Norwalk YMCA Closing Doors On Dec. 31

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The Norwalk YMCA at 370 West Ave. will close after 90 years on Dec. 31.
The Norwalk YMCA at 370 West Ave. will close after 90 years on Dec. 31. Photo Credit: Alfred Branch

NORWALK, Conn. – The 90-year-old Norwalk YMCA is closing its doors Dec. 31, having fallen victim to declining enrollment and the escalating cost of maintaining its West Avenue facility.

Officials made the announcement in a statement Wednesday. The Norwalk Y will continue to offer afterschool child care programs at five Norwalk schools along with child care services in other buildings on its West Avenue campus.

The building reportedly is in the process of being sold to Norwalk Hospital, but the official future of the property has not been disclosed.

“Closing the facility was a difficult decision for our board, but it’s the right decision for the Norwalk YMCA at this time,” Carl Cooke, chairman of the Y’s board of directors, said in a statement. “Our Y is so much more than a building. We are all deeply saddened by the impact that closing the facility will have on our community, on all those who utilize the Y’s services and programs, and, of course, on the many excellent, dedicated Y employees and partners.” 

Cooke added, “Our objective will be for this difficult step to be the first step towards a reinvented Norwalk YMCA that will thrive and provide the many services that our community needs.”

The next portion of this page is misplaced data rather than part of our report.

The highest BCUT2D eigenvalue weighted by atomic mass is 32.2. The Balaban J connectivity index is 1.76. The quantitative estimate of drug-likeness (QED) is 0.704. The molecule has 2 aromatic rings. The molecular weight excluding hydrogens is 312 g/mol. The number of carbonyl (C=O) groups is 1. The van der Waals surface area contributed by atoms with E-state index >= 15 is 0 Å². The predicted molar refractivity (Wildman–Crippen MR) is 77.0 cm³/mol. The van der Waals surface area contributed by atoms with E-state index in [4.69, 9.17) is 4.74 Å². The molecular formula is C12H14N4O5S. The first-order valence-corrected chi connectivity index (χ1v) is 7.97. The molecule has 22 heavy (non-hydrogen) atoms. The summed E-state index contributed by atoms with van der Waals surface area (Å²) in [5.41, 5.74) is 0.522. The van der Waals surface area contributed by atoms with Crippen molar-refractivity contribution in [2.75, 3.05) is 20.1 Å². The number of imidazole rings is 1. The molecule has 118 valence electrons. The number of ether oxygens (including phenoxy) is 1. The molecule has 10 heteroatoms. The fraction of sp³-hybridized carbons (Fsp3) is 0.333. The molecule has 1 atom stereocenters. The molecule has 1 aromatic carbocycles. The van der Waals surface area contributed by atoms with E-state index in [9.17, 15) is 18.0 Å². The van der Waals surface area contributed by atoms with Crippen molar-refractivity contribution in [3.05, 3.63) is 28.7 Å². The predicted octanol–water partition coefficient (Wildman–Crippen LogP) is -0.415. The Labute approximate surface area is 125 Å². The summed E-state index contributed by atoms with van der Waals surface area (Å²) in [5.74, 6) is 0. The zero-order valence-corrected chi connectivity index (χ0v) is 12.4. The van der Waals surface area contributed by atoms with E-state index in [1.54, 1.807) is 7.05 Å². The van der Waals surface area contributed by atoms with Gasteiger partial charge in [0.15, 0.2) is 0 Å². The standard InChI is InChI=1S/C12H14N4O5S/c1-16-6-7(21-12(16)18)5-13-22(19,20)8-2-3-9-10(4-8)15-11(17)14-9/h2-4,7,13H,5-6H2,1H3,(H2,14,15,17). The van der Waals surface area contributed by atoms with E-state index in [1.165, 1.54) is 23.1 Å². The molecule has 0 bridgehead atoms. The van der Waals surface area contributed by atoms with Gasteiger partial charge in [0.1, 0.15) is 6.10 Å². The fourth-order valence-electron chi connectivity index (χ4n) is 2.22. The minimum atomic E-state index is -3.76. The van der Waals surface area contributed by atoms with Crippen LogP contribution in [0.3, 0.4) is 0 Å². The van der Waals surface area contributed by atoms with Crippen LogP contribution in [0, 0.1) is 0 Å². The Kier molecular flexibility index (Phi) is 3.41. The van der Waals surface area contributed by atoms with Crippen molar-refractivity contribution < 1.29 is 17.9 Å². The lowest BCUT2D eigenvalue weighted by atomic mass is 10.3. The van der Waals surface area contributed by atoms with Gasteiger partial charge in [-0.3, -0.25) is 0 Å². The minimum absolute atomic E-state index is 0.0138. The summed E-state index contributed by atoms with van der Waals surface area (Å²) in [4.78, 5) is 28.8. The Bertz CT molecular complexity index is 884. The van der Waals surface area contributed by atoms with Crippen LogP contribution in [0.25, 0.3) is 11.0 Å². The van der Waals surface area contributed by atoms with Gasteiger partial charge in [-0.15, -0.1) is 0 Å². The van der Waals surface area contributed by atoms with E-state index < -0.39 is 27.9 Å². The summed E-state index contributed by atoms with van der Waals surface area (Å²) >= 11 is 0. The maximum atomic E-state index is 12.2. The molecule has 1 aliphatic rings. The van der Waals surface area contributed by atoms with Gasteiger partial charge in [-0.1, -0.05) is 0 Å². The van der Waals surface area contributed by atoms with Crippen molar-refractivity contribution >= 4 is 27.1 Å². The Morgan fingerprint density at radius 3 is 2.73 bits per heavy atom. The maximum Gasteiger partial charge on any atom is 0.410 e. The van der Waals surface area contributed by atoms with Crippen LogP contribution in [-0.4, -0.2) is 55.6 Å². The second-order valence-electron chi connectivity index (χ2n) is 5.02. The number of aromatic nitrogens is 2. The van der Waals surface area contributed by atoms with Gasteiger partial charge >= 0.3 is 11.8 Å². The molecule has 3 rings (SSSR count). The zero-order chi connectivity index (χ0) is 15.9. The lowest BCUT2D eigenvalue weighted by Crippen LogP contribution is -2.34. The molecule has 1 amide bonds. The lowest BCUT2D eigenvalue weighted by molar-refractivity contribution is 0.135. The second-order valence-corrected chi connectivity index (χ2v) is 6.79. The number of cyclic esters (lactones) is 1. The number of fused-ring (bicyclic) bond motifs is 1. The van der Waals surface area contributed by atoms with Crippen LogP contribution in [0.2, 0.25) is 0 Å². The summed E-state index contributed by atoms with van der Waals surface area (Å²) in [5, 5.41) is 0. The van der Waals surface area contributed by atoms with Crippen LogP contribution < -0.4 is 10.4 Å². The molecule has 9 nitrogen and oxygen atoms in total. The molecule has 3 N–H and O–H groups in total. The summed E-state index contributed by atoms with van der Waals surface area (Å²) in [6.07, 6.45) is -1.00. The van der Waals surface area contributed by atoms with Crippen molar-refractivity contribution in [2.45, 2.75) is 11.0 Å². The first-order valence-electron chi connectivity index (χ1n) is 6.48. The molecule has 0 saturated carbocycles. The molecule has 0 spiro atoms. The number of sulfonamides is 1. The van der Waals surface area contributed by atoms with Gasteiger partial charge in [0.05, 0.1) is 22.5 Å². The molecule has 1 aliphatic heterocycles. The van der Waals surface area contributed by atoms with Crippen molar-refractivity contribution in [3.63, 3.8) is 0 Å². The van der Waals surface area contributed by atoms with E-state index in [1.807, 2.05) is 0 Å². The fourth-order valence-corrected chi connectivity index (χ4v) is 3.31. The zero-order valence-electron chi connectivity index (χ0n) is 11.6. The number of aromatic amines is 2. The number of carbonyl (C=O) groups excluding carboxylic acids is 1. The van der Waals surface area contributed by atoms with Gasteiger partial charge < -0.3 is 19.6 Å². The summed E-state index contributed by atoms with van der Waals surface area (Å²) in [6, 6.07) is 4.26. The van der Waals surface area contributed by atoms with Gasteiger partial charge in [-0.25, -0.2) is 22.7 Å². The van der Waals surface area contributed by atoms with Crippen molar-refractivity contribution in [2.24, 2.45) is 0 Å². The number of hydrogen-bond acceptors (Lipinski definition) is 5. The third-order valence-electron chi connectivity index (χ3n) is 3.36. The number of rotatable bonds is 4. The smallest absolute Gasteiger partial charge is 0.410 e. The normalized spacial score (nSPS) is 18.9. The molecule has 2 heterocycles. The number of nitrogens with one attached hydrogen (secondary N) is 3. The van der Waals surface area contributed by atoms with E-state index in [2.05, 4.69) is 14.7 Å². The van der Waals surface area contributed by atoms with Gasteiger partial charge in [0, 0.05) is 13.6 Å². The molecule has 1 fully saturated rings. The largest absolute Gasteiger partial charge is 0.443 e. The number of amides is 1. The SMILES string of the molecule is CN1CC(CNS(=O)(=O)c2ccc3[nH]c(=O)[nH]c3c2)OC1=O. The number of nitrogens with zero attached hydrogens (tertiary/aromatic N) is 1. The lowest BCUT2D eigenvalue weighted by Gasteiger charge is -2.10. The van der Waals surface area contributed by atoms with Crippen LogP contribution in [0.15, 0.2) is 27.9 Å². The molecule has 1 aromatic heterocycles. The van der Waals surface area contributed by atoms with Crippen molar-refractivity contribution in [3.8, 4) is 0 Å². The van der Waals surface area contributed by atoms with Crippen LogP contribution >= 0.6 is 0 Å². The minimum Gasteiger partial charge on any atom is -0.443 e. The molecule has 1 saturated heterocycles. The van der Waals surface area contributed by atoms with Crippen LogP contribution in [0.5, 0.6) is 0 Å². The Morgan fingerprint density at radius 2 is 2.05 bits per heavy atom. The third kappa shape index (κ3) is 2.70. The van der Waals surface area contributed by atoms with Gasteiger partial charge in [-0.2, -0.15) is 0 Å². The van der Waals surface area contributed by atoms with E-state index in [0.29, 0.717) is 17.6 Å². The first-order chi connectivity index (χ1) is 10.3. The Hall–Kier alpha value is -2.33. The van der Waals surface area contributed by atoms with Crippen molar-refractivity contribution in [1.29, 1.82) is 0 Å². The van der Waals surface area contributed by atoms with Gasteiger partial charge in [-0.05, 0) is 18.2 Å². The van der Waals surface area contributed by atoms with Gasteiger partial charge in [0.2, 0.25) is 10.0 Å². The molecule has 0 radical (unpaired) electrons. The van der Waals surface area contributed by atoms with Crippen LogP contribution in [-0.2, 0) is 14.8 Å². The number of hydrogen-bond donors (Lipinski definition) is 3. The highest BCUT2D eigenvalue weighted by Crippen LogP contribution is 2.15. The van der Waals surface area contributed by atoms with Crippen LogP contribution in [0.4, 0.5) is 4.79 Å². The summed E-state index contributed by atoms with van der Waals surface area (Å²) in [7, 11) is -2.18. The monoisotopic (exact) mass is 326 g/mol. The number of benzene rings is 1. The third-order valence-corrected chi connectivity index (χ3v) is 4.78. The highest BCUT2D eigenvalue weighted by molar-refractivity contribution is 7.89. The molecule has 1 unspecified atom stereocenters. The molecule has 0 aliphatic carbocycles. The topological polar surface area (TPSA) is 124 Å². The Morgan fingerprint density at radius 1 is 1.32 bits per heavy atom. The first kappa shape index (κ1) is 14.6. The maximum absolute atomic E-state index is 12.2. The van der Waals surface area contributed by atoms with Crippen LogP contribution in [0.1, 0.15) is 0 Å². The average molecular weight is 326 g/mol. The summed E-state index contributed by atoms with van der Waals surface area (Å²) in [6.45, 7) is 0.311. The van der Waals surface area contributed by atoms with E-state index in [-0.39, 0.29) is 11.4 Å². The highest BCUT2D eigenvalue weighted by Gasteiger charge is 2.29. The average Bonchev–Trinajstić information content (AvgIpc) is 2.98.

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Comments (3)

That place was a shot box

Had heard rumors for some time that the Y would close, but I don't understand why they can't develop a recreation facility in the nearby area, like Stamford Hospital did w/Tully center. The Y's fitness center and pool remained in good condition, it was the rest of the building that was poorly cared for. With all the new facilities, ie. SONO ice house an SONO field house, there should be room for a YMCA too. There are loads of industrial sites that will never be involved in manufacturing again. Very sad that there was so little creative thinking on the part of the Norwalk Y and the national YMCA system. The city "Y"'s like Stamford and Norwalk lack the funding to stay in business, while the high end Y's like Darien expand, expand and expand (and have pricey memberships). I grew up in a "city" Y, worked there as a teen and in my twenties was an associate director, and my sense is that the Y needs to reassess it's mission on behalf of those that have less

Sad news for the entire Norwalk community. It's a shame that renovating or moving the building wasn't an option.

Norwalk is becoming less and less family friendly.